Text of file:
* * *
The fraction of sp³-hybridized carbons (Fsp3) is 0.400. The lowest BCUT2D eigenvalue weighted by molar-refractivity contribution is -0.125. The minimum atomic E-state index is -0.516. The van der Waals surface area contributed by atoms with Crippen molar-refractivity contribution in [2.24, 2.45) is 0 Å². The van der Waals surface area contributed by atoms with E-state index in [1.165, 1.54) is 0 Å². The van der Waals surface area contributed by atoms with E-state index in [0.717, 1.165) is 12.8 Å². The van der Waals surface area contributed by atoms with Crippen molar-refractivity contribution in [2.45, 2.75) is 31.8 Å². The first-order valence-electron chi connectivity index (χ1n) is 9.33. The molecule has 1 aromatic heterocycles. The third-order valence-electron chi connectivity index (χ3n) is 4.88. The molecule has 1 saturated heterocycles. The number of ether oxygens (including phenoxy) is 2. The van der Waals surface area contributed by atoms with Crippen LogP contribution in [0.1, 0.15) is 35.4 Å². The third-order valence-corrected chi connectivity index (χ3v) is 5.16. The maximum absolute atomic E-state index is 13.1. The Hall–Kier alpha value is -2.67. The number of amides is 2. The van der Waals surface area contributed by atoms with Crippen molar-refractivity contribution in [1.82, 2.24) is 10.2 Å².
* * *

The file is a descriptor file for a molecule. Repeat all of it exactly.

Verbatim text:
The fraction of sp³-hybridized carbons (Fsp3) is 0.400. The lowest BCUT2D eigenvalue weighted by molar-refractivity contribution is -0.125. The minimum atomic E-state index is -0.516. The van der Waals surface area contributed by atoms with Crippen molar-refractivity contribution in [2.24, 2.45) is 0 Å². The van der Waals surface area contributed by atoms with E-state index in [1.165, 1.54) is 0 Å². The van der Waals surface area contributed by atoms with E-state index in [0.717, 1.165) is 12.8 Å². The van der Waals surface area contributed by atoms with Crippen molar-refractivity contribution in [2.45, 2.75) is 31.8 Å². The first-order valence-electron chi connectivity index (χ1n) is 9.33. The molecule has 1 aromatic heterocycles. The third-order valence-electron chi connectivity index (χ3n) is 4.88. The molecule has 1 saturated heterocycles. The number of ether oxygens (including phenoxy) is 2. The van der Waals surface area contributed by atoms with Crippen LogP contribution in [0.1, 0.15) is 35.4 Å². The third-order valence-corrected chi connectivity index (χ3v) is 5.16. The maximum absolute atomic E-state index is 13.1. The Hall–Kier alpha value is -2.67. The number of amides is 2. The van der Waals surface area contributed by atoms with Crippen molar-refractivity contribution in [1.82, 2.24) is 10.2 Å².